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Surprises at Sea

By Rachel Kaplan, PhD student, and Renee Albertson, Senior Instructor and Research Associate


Going to sea is always full of surprises, and the most recent Northern California Current (NCC) cruise was no different. We had surprises both logistical and scientific, disappointing and delightful. By the end, what stood out clearly is that with a great team of people like the one aboard the R/V Bell M. Shimada, any challenging situation is made the best of, and any exciting moment is only more so.


Our great science party enjoys the Seattle skyline at the end of the September 2022 NCC cruise.

A few days into the cruise, engine trouble caused the Commanding Officer to decide that we needed to cut the trip short, halt instrument deployment operations, and head in to port. Lucky for us, this new plan included 30 hours of transit to Seattle, and long transits are exactly when we collect marine mammal observations. We were able to keep surveying as we moved up the coast and through the Strait of Juan de Fuca into Seattle. There were many surprises here too – we did not find whales in areas where we have previously sighted many, and overall made fewer sightings than is typical.


For example, we expected to see many whales on the Heceta Head Line (south of Newport), whose shallow depth makes the region a rich underwater garden that supports prey and attracts whales. Instead, we saw hardly any whales in this area. Perhaps they simply weren’t present, or perhaps we missed spotting some whales due to the heavy fog, which makes sighting animals that are not near the ship difficult to impossible. This dearth of animals led us to have to interesting conversations with other researchers as we speculated about what might be going on. The scientists on board these NCC cruises collectively research a wide range of oceanographic fields, including ocean chemistry, phytoplankton, zooplankton, fish, seabirds, and marine mammals. Bringing these data together can provide a better understanding of how the ecosystem is changing over time and help contextualize observations in the moment.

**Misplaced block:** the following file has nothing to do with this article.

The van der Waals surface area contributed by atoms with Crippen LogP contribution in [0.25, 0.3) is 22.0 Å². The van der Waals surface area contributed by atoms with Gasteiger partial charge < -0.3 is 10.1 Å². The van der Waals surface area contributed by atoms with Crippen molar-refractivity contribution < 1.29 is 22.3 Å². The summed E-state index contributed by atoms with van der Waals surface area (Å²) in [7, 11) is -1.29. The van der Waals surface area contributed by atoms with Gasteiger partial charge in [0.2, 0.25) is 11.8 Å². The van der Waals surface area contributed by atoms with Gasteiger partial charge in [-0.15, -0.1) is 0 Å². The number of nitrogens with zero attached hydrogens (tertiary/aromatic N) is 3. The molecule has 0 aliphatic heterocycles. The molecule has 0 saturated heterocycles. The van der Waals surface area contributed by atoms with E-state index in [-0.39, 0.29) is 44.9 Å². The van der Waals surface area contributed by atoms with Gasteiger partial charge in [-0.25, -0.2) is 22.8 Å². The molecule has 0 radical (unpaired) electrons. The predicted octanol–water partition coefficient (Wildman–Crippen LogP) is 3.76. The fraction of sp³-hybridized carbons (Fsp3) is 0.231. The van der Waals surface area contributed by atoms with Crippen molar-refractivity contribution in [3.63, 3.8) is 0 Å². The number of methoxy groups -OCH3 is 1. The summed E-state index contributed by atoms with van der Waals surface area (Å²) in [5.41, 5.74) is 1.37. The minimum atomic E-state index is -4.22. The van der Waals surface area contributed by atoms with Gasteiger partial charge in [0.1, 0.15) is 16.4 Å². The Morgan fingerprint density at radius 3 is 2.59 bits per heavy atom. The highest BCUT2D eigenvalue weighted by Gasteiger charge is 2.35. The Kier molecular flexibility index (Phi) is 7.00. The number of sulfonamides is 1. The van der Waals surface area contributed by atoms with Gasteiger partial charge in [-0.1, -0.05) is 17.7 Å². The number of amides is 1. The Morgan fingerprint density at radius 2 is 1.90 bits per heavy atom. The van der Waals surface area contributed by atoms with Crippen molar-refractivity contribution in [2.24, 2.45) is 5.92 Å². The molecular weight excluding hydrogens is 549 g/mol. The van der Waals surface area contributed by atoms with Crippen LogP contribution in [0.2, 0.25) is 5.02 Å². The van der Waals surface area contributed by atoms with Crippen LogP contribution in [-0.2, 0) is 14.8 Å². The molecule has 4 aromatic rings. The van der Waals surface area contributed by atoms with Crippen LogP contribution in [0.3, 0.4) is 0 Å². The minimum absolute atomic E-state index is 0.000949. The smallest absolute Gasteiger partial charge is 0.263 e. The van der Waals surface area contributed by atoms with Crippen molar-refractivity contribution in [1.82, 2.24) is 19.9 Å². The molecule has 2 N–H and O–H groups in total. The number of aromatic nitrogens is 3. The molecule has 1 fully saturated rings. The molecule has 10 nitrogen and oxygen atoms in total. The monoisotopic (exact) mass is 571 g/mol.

Though we often think about how the distributions of prey structure those of foraging whales, we started to wonder whether a lower trophic level could be at play here. Interestingly, in situ phytoplankton analyses showed a type of diatom called Pseudo-nitzchia along much of our cruise track, with the highest concentration off Cape Meares. In stressful conditions, these diatoms sometimes produce the toxin domoic acid, and we wondered whether this could possibly be related to the low whale counts.


Cells of Pseudo-nitzschia, a genus of microalgae that includes several species that make the neurotoxin domoic acid. NOAA photo courtesy of Vera Trainer.

Along the northern Oregon coast and near the Columbia River, the number of whales we observed increased dramatically. The vast majority were humpbacks, some of which were quite active, breaching and tail slapping the surface of the water. On our best day, we turned into the Strait of Juan de Fuca and sighted about 20 whales in quick succession, as well as a sea otter, and both Steller and California sea lions.


Simultaneously as we surveyed for whales, we were able to continue collecting concurrent echosounder data, which reveals the presence of nearby prey like krill and forage fish. Early in the trip, other researchers also collected krill samples that we could bring back to shore and analyze for their caloric content. Even with a shorter time at sea, we felt lucky to be able to fulfill these scientific goals.


Research cruises always center around two things: science and people. Discussing the scientific surprises we observed with other researchers aboard was inspirational, and left us with interesting questions to pursue. Navigating changes to the cruise plan highlighted the importance of the people aboard even more. Everyone worked together to refine our plans with cooperation and positivity, and we all marveled at what a great group it was, often saying, “Good thing we like each other!”


The cruise ended by transiting under the Fremont Bridge into Lake Union.

On the last day of the cruise, we transited into Seattle, moving through the Ballard Locks and into Lake Union. It was an incredible experience to see the city from the water, and an amazing way to cap off the trip. With the next NCC cruise ahead in a few months, we are excited to get back out to sea together soon and tackle whatever surprises come our way.

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